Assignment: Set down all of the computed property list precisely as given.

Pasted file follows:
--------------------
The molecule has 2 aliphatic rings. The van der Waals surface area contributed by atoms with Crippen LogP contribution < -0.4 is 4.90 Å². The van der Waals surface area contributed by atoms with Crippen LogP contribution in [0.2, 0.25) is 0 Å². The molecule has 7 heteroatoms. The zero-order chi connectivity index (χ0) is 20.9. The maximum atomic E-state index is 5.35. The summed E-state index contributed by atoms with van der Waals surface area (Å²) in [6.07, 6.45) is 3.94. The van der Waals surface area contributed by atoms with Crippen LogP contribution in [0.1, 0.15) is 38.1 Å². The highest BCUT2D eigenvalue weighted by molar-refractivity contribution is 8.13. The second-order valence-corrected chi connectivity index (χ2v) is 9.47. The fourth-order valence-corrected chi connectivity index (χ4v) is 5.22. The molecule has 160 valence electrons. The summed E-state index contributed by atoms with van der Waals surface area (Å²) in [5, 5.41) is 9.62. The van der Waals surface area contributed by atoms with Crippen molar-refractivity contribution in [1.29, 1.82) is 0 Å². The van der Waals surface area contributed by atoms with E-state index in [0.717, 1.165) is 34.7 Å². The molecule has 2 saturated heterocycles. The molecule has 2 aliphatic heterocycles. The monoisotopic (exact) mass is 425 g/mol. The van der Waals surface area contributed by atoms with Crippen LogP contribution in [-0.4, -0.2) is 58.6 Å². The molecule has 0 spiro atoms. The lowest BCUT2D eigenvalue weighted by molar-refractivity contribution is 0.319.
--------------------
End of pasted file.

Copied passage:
The molecule has 2 aliphatic rings. The van der Waals surface area contributed by atoms with Crippen LogP contribution < -0.4 is 4.90 Å². The van der Waals surface area contributed by atoms with Crippen LogP contribution in [0.2, 0.25) is 0 Å². The molecule has 7 heteroatoms. The zero-order chi connectivity index (χ0) is 20.9. The maximum atomic E-state index is 5.35. The summed E-state index contributed by atoms with van der Waals surface area (Å²) in [6.07, 6.45) is 3.94. The van der Waals surface area contributed by atoms with Crippen LogP contribution in [0.1, 0.15) is 38.1 Å². The highest BCUT2D eigenvalue weighted by molar-refractivity contribution is 8.13. The second-order valence-corrected chi connectivity index (χ2v) is 9.47. The fourth-order valence-corrected chi connectivity index (χ4v) is 5.22. The molecule has 160 valence electrons. The summed E-state index contributed by atoms with van der Waals surface area (Å²) in [5, 5.41) is 9.62. The van der Waals surface area contributed by atoms with Crippen molar-refractivity contribution in [1.29, 1.82) is 0 Å². The van der Waals surface area contributed by atoms with E-state index in [0.717, 1.165) is 34.7 Å². The molecule has 2 saturated heterocycles. The molecule has 2 aliphatic heterocycles. The monoisotopic (exact) mass is 425 g/mol. The van der Waals surface area contributed by atoms with Crippen LogP contribution in [-0.4, -0.2) is 58.6 Å². The molecule has 0 spiro atoms. The lowest BCUT2D eigenvalue weighted by molar-refractivity contribution is 0.319.